Prospect Chat: Sept. 11

Moderator: As we announce our minor league Player of
the Year and unveil our season-ending Prospect Hot Sheet, Ben Badler
and the rest of the Baseball America staff will answer prospect
questions on Friday beginning at 2:30 p.m. ET.

Ben Badler: Congratulations to Jason Heyward on
winning BA’s Minor League Player of the Year award. I know for most
people September and October are the best months of the baseball
season, but mostly I just go into minor league withdrawals. Luckily God
invented Pablo Sandoval.

    ray (ct): is ike davis have a chance to be a everyday 1b or even a allstar?

Ben Badler: Definitely. I watched him take BP for Team
USA before they left for the World Cup (I believe they’re on MLB
Network right now) and he showed more raw power than anyone else there,
including Justin Smoak and Pedro Alvarez. It�s not a simple swing, but
he�s produced this year and there�s plenty of raw power there.

    Freddy (Chicago): Should I be concerned with Cubs prospect Josh Vitters? Or is he still cosidered an elite prospect?

Ben Badler: Concerned. It�s a good swing, but his lack
of plate discipline looks to me like it will prevent him from reaching
his physical potential.

    Mark (Muncie, Indiana): Top (3) sleeper prospects in the Yankees organization? Thanks.

Ben Badler: Ramon Flores, Eduardo Sosa, Pat Venditte

    Deywane (Memphis): Is Juan Francisco the most
    difficult prospect to rank in the minors? His power is incredible and
    he also would average about 200 hits a season in the majors if his hit
    rate stayed the same, but he has bad plate discpiline. He has to make
    the Top 100 doesn't he?

Ben Badler: I don�t think he�s that difficult to
evaluate. He has tremendous raw power and I�ve seen him flick the bat
on pitches on the outer half that just carried over the wall to the
opposite field. His hands are decent in that he�ll go down and hit the
low curve, but he swings at almost everything, which leaves him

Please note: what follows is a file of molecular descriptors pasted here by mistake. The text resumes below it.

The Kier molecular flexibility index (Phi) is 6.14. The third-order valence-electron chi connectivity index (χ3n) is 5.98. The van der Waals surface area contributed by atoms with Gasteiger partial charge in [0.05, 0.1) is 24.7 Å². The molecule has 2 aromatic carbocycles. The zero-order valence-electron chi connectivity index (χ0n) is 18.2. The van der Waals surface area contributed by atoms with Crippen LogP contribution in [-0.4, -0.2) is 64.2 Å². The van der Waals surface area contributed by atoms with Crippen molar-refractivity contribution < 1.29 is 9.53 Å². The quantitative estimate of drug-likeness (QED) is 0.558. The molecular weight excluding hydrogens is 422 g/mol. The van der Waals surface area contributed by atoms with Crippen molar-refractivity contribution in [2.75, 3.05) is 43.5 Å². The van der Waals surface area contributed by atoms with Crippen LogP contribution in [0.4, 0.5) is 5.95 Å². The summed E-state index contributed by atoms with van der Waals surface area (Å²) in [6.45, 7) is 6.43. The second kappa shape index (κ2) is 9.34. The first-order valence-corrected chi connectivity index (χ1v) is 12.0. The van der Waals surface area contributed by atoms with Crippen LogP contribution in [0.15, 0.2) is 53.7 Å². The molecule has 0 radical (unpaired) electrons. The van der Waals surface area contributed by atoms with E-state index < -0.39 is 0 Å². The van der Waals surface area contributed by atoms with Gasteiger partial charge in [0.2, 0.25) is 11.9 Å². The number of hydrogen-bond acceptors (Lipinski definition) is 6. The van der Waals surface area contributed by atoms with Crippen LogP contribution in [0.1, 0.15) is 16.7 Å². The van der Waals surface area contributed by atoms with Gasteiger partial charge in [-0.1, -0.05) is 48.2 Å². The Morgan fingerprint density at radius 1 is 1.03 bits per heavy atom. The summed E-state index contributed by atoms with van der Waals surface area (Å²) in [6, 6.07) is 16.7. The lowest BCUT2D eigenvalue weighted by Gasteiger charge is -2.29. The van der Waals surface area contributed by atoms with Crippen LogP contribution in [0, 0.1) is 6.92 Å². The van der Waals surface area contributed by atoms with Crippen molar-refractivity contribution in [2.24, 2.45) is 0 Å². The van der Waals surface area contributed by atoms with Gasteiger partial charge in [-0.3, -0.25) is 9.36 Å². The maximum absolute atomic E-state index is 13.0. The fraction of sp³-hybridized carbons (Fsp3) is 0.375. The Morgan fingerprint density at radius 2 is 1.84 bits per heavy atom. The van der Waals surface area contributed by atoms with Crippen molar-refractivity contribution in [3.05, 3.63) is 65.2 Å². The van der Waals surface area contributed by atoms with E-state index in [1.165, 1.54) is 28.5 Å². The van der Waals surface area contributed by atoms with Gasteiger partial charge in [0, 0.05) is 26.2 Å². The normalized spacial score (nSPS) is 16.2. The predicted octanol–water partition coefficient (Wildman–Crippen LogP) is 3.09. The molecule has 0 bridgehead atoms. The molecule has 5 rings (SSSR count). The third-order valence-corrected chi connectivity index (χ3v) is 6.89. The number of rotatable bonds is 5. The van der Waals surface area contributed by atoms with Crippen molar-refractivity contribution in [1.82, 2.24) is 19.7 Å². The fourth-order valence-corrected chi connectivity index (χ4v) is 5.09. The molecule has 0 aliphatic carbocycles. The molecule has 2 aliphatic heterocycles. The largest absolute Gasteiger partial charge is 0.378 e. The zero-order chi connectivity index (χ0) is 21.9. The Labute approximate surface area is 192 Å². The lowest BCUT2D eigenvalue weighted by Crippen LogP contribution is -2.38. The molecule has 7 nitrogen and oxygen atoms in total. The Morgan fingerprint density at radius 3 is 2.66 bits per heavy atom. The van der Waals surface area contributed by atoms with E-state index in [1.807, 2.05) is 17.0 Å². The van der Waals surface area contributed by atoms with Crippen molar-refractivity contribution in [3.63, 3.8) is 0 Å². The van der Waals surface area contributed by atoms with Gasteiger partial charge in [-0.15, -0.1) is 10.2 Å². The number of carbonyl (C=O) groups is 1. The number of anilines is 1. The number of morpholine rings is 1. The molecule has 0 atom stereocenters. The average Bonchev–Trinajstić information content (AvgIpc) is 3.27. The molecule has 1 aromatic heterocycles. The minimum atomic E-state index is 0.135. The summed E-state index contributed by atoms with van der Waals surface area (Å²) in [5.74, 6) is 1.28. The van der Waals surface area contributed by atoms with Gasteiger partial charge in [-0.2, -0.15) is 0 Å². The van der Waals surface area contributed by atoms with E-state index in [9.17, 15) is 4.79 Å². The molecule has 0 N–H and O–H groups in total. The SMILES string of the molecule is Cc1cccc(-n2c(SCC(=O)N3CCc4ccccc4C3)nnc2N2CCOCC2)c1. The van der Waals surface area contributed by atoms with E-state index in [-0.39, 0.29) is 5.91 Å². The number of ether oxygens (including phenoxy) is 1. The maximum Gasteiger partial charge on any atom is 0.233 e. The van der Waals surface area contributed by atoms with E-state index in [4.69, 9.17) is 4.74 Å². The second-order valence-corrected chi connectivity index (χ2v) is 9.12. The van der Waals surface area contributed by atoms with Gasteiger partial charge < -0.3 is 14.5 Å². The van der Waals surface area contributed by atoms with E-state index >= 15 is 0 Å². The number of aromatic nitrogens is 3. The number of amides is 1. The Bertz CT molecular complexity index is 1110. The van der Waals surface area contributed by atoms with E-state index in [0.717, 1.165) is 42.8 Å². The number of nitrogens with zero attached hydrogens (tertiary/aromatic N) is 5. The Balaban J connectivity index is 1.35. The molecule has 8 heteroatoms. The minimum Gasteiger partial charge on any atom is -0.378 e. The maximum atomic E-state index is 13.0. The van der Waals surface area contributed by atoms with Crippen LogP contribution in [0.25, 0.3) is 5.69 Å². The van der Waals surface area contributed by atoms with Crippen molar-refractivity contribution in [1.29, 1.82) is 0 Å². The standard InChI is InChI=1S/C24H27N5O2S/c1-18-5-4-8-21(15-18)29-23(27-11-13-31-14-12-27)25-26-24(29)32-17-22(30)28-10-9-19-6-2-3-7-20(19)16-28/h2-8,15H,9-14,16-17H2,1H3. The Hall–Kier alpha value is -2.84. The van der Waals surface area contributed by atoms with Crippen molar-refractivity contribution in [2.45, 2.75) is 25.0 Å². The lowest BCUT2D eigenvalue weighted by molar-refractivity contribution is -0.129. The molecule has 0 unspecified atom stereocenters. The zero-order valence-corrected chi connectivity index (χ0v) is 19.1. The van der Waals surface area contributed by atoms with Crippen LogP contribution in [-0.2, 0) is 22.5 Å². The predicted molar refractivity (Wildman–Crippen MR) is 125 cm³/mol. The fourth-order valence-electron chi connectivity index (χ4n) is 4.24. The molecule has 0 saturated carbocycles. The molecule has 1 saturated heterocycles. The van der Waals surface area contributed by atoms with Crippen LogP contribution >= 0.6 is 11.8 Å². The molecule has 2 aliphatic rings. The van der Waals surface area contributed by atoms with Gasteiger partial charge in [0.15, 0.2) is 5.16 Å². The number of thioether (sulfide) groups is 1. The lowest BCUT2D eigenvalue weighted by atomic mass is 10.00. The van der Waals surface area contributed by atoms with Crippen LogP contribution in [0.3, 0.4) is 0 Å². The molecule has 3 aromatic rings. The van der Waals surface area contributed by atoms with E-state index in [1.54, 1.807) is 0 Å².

vulnerable to high fastballs and completely off balance against
changeups. He�s quieted his approach since the beginning of the season
and has made some strides with his strike-zone judgment, which has led
to a better contact rate, but the pitch recognition and plate
discipline are still below-average, which is why he�s never going to
have much of an OBP. When you combine that with below-average range and
defense overall at third base, I don�t see a top 100 prospect.

Ben Badler: And no, I don’t know why any time I type
an apostrophe it shows up as a question mark inside a black box. Feels
like we’re playing Mario Kart in here.

    Kirby (Lake Elsinore): James Darnell: #1 Padres prospect for 2010? If not, how close is he?

Ben Badler: I’m partial to Jaff.

    Jason (Chicago): Is Montgomery the Royals' top pitching prospect? And, how far as Daniel Cortes' stock fallen this season?

Ben Badler: We’re going to have to sort out
Montgomery, Duffy, Melville and company in the offseason, but I wanted
to tackle the Cortes question because Cortes supposedly looked like a
completely different pitcher during his last few starts of the season.
I�ve never been a big Cortes guy, but supposedly late in the season he
was sitting in the low-90s with a plus curve and much better command
than he had shown earlier in the year, and the numbers from his last
three starts bear that out. Whether that�s a sign of true improvement
or something that just looks like improvement because those starts all
came at the end of the season, I don’t know, but it’s worth keeping an
eye on. He can still run his fastball up to the mid-90s, so even if
starting doesn’t work out, there’s a chance he could make a career as a
middle reliever.

    Juan Carlos (Mesa): I see both Josh Vitters and Matt Dominguez are headed to Mesa for the AZ Fall League. Who is the better MLB prospect?
    Will they both stick at the hot corner?

Ben Badler: I have questions about the bat with both
of them, but Dominguez’s defense is potentially gold-glove caliber and
I like his approach more than Vitters’.

    Mike (Keene, NH): Hello from NH! To what current major leaguer does Desmond Jennings compare?

Ben Badler: I’m not big on comparisons, but there’s
some similarities in skill set to Andrew McCutchen as a speedy center
fielder with good defense, bat speed, the patience and contact skills
to be a high OBP guy and enough power to hit 15-20 homers per season.

    Taylor (CA): Does Caleb Joseph have the potential to be a starting catcher in the majors?

Ben Badler: He has a chance. I’ve talked to a few
people recently who have seen Joseph this season and they’ve all said
the same thing: they weren’t crazy about him the first time they saw
him, but he does a lot of things well enough that he grew on them the
more they saw him play. I’m not quite sold on him and there’s some
funkiness in the swing, but he’s interesting.

    Andy Marafino (Torrance, CA): Who are some of
    the players in both the Red Sox and Rockies organizations who made
    significant leaps forward in their prospect status?

Ben Badler: Red Sox: Anthony Rizzo, Luis Exposito and
Roman Mendez (Ryan Westmoreland was already highly-regarded coming out
of high school last year, so I’m not including him). Rockies: Esmil
Rogers, Alving Mejias and Mike McKenry, though I think the Triple-A